lab power supply, ground, negative voltage

Discussion in 'General Electronics Chat' started by PG1995, Apr 17, 2011.

  1. PG1995

    Thread Starter Well-Known Member

    Apr 15, 2011

    Please have a look on this picture:

    If I connect one lead to the ground terminal and the other one to -ve terminal, I will have 0V to -30V. Correct? But what does this really mean? What is the direction of electron current? Before you answer this, I would request you to go through the entire post.

    I have always thought -ve terminal is simply taken the ground because conventional current flows towards this terminal.

    In 'actuality' electrons (or electron current) flows from -v terminal toward +ve terminal. I could get 0V to 30V when I have leads connected to +ve and -ve terminals. But I could also get the same range of voltage, 0V to 30V, when I have one lead connected to the +ve and the other one to the ground. Is then the ground also a '-ve' terminal because there should be something which is pumping electrons into +ve terminal?

    I hope you can see my confusions and I do hope you would be able to help me out to clear them. Thanks a lot.

  2. Kermit2

    AAC Fanatic!

    Feb 5, 2010

    you can host pictures here. Some members are reluctant to go offsite to unknown websites to view pictures, or to open file attachments with .zip, or .doc extensions.
  3. kubeek


    Sep 20, 2005
    You will probably have 0 volts, because the ground terminal usually is the metal shield of the device, and not connected to the actual supply (or through a quite high resistance).
    If the ground is actually connected to the supply, it will most likely be connected to the negative terminal, again giving you 0 volts.

    You will get the regulated 0 to 30V between the + and - terminals, that is for sure. (or 0 to -30V between the - and + terminals)
  4. PG1995

    Thread Starter Well-Known Member

    Apr 15, 2011
    Not sure about that. Some days ago I had the lead coming out of +ve terminal connected to the lead coming from the ground which formed a junction. Then I attached the +ve terminal of the DMM to this junction, and the other terminal of the DMM to the -ve terminal of the power supply. The DMM gave me -ve readings. What do you make of it?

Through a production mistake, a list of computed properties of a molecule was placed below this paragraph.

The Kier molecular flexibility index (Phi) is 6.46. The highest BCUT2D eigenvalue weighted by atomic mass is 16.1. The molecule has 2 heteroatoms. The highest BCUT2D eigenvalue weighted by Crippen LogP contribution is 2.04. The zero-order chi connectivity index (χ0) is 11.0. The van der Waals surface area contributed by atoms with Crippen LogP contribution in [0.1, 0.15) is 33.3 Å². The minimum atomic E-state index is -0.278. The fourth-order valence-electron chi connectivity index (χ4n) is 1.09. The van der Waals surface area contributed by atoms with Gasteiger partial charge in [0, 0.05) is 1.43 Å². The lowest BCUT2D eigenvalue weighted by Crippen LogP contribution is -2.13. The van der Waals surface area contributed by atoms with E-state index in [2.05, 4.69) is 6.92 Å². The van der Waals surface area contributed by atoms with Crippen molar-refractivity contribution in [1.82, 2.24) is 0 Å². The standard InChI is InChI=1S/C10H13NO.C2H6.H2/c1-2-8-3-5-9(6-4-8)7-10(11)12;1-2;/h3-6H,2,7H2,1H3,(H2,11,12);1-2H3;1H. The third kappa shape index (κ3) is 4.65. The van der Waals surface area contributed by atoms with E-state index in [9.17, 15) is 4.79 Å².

5. mbxs3

    Senior Member

    Oct 14, 2009
    What to you read if you switch your DMM to read resistance and you read between the "-" jack and the ground jack on your supply?
  6. mbxs3

    Senior Member

    Oct 14, 2009
    Also, is the power cord for this unit 2 prong or 3 prong? I would imagine it is 3 prong. If so, does the "E" lead of the power cord read continuity to the ground jack on the front of the power supply? If it does then there is a very high chance that the ground jack is connected to the chassis.
  7. PG1995

    Thread Starter Well-Known Member

    Apr 15, 2011
    Hi mbxs3

    Sorry. I couldn't understand your above post. I'm not an English speaker, perhaps that's the reason for this.

    It's 2 prong. I'm sure. Now what do you suggest?

    Please help me with this. Thanks.
  8. someonesdad

    Senior Member

    Jul 7, 2009
    The usual convention is that the metal binding post is connected to the metal chassis of the power supply. It's also usual to have a three-prong power cord plug so that the chassis is grounded to the earth safety ground in the wall socket. Not having that three wire cord is unusual -- I wouldn't be surprised if someone cut the original off. I prefer having that ground connection precisely because it gives a reference potential. This allows you to connect either the + or - output of the power supply to the grounding terminal, which then lets you source a negative or positive voltage. Or, you can leave the terminals floating; it's your choice as a user.

    When there's room for it, I like to add a switch that allows me to connect the + or - terminal to ground or leave it floating. I've always wished manufacturers supplied a switch for this (a recessed slide switch would be the choice), but it's typically not done.
    PG1995 likes this.
  9. Adjuster

    Late Member

    Dec 26, 2010
    There is some relationship between grounding and electron flow, in the sense that certain dominant electronic devices have a negative common electrode. In the past, electron tubes filled this role, but nowadays NPN transistors and N-Channel FETs are mainly used.

    Although the negative side of a power supply is most often grounded, this is not always done. Some systems like operational amplifiers have both positive and negative supplies, with a grounded common rail. Less commonly, a negative supply is used with a common positive return. This is found in telephone equipment (-48V supply) and some logic families (ECL).
  10. Wendy


    Mar 24, 2008
    I agree, but the OP could make a simple measurement and confirm, if he has the unit.

    In any case, you do not need a true ground for power supplies and op amps.

    Creating a Virtual Power Supply Ground
  11. PG1995

    Thread Starter Well-Known Member

    Apr 15, 2011
    Thanks a lot, everyone. I'm much grateful to you all for your guidance. I will ask some follow-on questions soon.

    Best wishes